Psychiatry means “a healing of the soul” and get its origins from the Greek word psykhe, meaning “mind,” and iatreia, meaning “healing, care.”
Psychiatry is a branch of medicine that specialises in the complex interactions between the functioning of the brain, the physical body, emotions and the mind.
Psychiatrists are specialised medical doctors who treat illnesses of the mind. They may do this using medication but also by using other treatments such as psychotherapy and lifestyle change.
When psychiatry was still in its infancy, like many branches of medicine, treatments were limited and often harsh and people were admitted for long periods of time to asylums. With the advent of new medications such as antidepressants, mood stabilizers and antipsychotics, people with severe mental illness had a new hope of treatment that would allow them to resume their roles as spouse, parent, breadwinner.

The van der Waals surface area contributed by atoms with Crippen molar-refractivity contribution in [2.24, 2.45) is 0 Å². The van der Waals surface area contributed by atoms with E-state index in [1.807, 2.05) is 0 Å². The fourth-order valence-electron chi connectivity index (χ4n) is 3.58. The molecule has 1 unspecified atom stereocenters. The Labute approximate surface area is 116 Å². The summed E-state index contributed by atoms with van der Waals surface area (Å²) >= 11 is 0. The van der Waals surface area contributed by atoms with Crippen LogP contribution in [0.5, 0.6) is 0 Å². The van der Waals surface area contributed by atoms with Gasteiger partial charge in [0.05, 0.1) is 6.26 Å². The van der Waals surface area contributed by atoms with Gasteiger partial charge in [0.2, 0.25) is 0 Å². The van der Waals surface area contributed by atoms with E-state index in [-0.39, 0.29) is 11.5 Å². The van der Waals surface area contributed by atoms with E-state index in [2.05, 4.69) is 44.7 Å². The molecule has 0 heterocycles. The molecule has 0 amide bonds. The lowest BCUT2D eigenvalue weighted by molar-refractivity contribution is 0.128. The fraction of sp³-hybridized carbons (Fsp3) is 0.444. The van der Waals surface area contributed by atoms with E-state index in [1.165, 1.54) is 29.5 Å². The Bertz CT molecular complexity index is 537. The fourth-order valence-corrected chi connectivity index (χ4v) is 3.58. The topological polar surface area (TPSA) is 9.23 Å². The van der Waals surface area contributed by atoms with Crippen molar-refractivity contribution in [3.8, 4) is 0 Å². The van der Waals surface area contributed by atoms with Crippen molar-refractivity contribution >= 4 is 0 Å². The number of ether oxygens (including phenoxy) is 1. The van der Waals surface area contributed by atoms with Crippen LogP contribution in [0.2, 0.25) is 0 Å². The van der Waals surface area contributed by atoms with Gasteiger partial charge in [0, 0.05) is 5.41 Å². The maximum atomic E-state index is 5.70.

Psychiatry however is not just about medication and has shifted to a more holistic approach, using medication as needed but also looking at the person as a whole and how their beliefs and culture affect their thoughts and actions. This growing field is ever increasing in understanding from how our very genes, cellular structure and hormones influence our mental health and in turn how our mental affects these components of our physical bodies.
Psychiatry no longer focuses on only reducing symptoms of mental illness, but rather looks to improve functioning and the person’s sense of well being.